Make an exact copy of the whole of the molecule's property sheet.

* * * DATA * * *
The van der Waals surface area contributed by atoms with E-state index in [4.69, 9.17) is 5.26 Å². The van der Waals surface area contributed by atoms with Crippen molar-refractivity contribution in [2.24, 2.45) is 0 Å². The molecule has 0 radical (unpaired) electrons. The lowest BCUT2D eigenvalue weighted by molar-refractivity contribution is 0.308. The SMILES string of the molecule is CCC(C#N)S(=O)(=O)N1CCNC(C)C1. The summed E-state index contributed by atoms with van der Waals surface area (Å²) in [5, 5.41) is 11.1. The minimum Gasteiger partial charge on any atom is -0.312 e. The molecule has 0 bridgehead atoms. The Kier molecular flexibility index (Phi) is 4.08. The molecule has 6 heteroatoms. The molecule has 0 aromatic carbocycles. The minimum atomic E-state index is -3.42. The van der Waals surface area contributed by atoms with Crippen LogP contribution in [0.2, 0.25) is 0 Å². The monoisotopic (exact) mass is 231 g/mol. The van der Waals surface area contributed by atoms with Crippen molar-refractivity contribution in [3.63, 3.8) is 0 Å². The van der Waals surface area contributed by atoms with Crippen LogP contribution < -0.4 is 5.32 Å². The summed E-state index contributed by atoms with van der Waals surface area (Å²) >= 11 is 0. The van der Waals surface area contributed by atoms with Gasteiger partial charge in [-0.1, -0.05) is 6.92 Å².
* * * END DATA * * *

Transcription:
The van der Waals surface area contributed by atoms with E-state index in [4.69, 9.17) is 5.26 Å². The van der Waals surface area contributed by atoms with Crippen molar-refractivity contribution in [2.24, 2.45) is 0 Å². The molecule has 0 radical (unpaired) electrons. The lowest BCUT2D eigenvalue weighted by molar-refractivity contribution is 0.308. The SMILES string of the molecule is CCC(C#N)S(=O)(=O)N1CCNC(C)C1. The summed E-state index contributed by atoms with van der Waals surface area (Å²) in [5, 5.41) is 11.1. The minimum Gasteiger partial charge on any atom is -0.312 e. The molecule has 0 bridgehead atoms. The Kier molecular flexibility index (Phi) is 4.08. The molecule has 6 heteroatoms. The molecule has 0 aromatic carbocycles. The minimum atomic E-state index is -3.42. The van der Waals surface area contributed by atoms with Crippen LogP contribution in [0.2, 0.25) is 0 Å². The monoisotopic (exact) mass is 231 g/mol. The van der Waals surface area contributed by atoms with Crippen molar-refractivity contribution in [3.63, 3.8) is 0 Å². The van der Waals surface area contributed by atoms with Crippen LogP contribution < -0.4 is 5.32 Å². The summed E-state index contributed by atoms with van der Waals surface area (Å²) >= 11 is 0. The van der Waals surface area contributed by atoms with Gasteiger partial charge in [-0.1, -0.05) is 6.92 Å².